Tips & Techniques: If You're Going To Stutter, Do It Right!

Editor's Note: Rick Allen is the Production Director at New York City's number one CHR, Hot 97. He's also the producer of the Climax Production Library. He has been credited as one of the first to use digital sampling in radio production and is still using it today. He also uses sampling in the sweepers he produces for over one hundred markets here in the U.S. and around the world. We asked Rick for his thoughts on sampling and how he approaches a sampling project.

by Rick Allen

To get to my gut feelings about sampling voices, I guess I'd better give you my feelings about effects for voices in general. There's something about making the human voice do the impossible or unexpected that has always gotten my attention. For me, it was just natural curiosity. Before sampling technology entered the picture, I was always playing around with EQ, tape echo, and flanging. Reverse echo was another one of my favorites. Then, while I was a producer at TM in Dallas, I heard an effect that turned my head around. You got it by dubbing the first part of a word several times and then splicing the first fraction of a second of each piece over and over. Call it an analog sample effect. You could even change the pitch of the stutter by varying the tape speed by a slight amount during each pass of the initial dubbing. I have to tell you, I loved that sound! The only problem was it took so much time and a lot of splicing tape to create it. In fact, all the voice effects I've mentioned so far took a lot of extra time to create. Now, years later, as we sit smack in the middle of a sample and digital effects craze, that old "problem" of time turned out to have been a blessing.

Because all these "old" style effects were time consuming, radio production guys just didn't have the extra time to create and use them that often. The time factor developed into what can be described as a natural creative balance. If you were going to take the time to create any of these effects, you were going to make darn sure that you used it in the right spot to accent the right word. On top of that, it was really just impossible to use these effects too often because you simply didn't have the production time it took to overuse them.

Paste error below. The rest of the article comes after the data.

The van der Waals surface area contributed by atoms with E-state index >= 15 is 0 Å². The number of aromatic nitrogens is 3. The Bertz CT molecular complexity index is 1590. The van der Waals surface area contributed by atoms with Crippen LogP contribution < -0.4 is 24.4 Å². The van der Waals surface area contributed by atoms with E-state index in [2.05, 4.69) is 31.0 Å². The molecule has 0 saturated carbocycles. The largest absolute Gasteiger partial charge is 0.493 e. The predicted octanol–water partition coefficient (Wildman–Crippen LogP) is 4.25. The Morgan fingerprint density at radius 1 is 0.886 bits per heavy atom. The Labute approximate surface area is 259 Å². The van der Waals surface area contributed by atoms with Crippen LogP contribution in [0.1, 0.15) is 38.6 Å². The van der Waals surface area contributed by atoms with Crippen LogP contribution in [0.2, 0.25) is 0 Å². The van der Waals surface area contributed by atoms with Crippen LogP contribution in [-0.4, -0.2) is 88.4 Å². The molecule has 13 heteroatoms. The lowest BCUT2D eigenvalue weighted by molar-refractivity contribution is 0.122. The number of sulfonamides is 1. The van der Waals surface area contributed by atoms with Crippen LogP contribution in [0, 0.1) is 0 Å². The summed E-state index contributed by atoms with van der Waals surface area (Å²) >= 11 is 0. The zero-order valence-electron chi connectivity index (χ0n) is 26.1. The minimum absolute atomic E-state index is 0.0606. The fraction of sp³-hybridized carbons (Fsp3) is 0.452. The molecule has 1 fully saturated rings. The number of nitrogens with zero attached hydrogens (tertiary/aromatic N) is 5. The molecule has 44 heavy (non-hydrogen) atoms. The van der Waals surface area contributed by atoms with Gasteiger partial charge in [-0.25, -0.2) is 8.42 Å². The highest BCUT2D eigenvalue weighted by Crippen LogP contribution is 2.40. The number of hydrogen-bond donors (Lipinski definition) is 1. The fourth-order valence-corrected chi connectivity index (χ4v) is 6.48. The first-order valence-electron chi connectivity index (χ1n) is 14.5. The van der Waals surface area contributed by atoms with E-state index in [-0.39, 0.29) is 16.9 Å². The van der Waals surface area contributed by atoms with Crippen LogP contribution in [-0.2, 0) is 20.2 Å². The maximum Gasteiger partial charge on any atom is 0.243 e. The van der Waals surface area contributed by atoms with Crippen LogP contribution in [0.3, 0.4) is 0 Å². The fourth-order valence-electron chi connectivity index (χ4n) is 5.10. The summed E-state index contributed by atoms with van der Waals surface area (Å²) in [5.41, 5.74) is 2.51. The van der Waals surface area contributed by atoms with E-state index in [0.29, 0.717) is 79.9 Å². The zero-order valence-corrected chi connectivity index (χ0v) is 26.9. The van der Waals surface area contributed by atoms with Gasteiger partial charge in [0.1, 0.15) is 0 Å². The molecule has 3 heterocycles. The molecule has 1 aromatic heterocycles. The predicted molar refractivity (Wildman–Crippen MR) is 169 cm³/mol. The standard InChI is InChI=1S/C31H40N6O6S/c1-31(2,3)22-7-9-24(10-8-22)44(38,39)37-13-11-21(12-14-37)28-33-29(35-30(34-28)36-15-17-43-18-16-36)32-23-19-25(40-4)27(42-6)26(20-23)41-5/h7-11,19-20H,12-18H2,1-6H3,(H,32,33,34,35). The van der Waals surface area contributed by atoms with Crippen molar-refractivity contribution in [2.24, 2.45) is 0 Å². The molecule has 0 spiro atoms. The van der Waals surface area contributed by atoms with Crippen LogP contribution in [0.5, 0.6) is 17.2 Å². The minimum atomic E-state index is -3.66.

Now look around you. Along came modern technology and removed nature's brakes. Now it's possible to phase, delay, reverb, sample, EQ, and pitch bend a signal all with a single effects box at the touch of a single button. In the blink of an eye, it became easy to create ear catching voice effects. However, when you overuse effects, you dull the listener's senses. Quite simply, what has happened is that the unusual sounds, if overused, become ordinary.

There's a real danger in that with sampling. To protect against it, my philosophy on sampling is pretty simple. Before I load any audio into my sampler, I try to remember to ask myself:

1. WHY AM I GOING TO SAMPLE THIS WORD? Am I doing it to add impact to the copy or just because I have a sampler?

2. WHY DID I CHOOSE THIS WORD? Is this the right word to call attention to? Is it a word I want the listener to remember?

3. WHAT KIND OF SAMPLE EFFECT WOULD WORK HERE? There are a lot of different sample effects. There is the straight stutter. Even that can be varied in speed and number of repeats. There is the climbing pitch and descend­ing pitch samples. I also like to use the reverse building sample which sounds a lot like the reverse echo of "the old days." The style I'll choose is based on gut and what style I've used on other words in the copy.

4. AM I OVERDOING IT? I try to make sure I'm not ending up with too much of a good thing. This applies to this one little sample as well as the whole piece of copy. I listen to see if two or three quick triggers might not sound better than six or seven.

Bottom line is, "keep the listeners' attention." Variety is the spice of life. Vary your effects between the many that are available to you now; and, when sampling, first ask yourself if it's necessary, and if it is, then vary the sampling styles you use and make sure that particular style works to enhance your production.

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